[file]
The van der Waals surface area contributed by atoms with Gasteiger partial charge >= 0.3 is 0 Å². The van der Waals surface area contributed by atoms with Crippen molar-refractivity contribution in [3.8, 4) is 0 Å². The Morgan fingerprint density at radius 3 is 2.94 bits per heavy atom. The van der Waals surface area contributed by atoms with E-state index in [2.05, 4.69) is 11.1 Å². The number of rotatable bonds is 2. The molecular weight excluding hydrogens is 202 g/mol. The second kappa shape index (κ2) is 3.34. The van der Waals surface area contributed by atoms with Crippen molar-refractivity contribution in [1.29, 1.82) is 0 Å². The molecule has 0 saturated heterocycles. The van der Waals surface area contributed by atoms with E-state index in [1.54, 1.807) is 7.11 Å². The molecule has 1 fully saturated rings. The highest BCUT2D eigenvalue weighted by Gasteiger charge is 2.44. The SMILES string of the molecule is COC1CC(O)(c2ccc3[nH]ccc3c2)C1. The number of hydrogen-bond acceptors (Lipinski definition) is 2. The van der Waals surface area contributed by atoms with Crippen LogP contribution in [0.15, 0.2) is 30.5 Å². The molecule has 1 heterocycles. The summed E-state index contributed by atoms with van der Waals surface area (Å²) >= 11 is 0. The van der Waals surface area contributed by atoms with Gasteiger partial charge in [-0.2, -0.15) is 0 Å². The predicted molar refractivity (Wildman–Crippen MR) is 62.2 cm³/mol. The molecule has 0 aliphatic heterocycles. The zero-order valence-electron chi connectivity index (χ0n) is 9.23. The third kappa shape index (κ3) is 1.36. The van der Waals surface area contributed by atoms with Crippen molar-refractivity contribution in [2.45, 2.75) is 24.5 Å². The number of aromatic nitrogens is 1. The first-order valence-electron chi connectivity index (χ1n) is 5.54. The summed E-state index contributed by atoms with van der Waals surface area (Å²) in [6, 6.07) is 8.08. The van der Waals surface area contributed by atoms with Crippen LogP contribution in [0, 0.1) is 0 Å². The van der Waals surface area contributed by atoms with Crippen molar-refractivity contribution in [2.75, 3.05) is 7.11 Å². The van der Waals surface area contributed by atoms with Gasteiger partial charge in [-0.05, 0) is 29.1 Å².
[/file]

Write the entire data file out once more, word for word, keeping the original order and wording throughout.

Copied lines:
The van der Waals surface area contributed by atoms with Gasteiger partial charge >= 0.3 is 0 Å². The van der Waals surface area contributed by atoms with Crippen molar-refractivity contribution in [3.8, 4) is 0 Å². The Morgan fingerprint density at radius 3 is 2.94 bits per heavy atom. The van der Waals surface area contributed by atoms with E-state index in [2.05, 4.69) is 11.1 Å². The number of rotatable bonds is 2. The molecular weight excluding hydrogens is 202 g/mol. The second kappa shape index (κ2) is 3.34. The van der Waals surface area contributed by atoms with Crippen molar-refractivity contribution in [1.29, 1.82) is 0 Å². The molecule has 0 saturated heterocycles. The van der Waals surface area contributed by atoms with E-state index in [1.54, 1.807) is 7.11 Å². The molecule has 1 fully saturated rings. The highest BCUT2D eigenvalue weighted by Gasteiger charge is 2.44. The SMILES string of the molecule is COC1CC(O)(c2ccc3[nH]ccc3c2)C1. The number of hydrogen-bond acceptors (Lipinski definition) is 2. The van der Waals surface area contributed by atoms with Crippen LogP contribution in [0.15, 0.2) is 30.5 Å². The molecule has 1 heterocycles. The summed E-state index contributed by atoms with van der Waals surface area (Å²) >= 11 is 0. The van der Waals surface area contributed by atoms with Gasteiger partial charge in [-0.2, -0.15) is 0 Å². The predicted molar refractivity (Wildman–Crippen MR) is 62.2 cm³/mol. The molecule has 0 aliphatic heterocycles. The zero-order valence-electron chi connectivity index (χ0n) is 9.23. The third kappa shape index (κ3) is 1.36. The van der Waals surface area contributed by atoms with Crippen molar-refractivity contribution in [2.45, 2.75) is 24.5 Å². The number of aromatic nitrogens is 1. The first-order valence-electron chi connectivity index (χ1n) is 5.54. The summed E-state index contributed by atoms with van der Waals surface area (Å²) in [6, 6.07) is 8.08. The van der Waals surface area contributed by atoms with Crippen LogP contribution in [0, 0.1) is 0 Å². The van der Waals surface area contributed by atoms with Crippen molar-refractivity contribution in [2.75, 3.05) is 7.11 Å². The van der Waals surface area contributed by atoms with Gasteiger partial charge in [-0.05, 0) is 29.1 Å².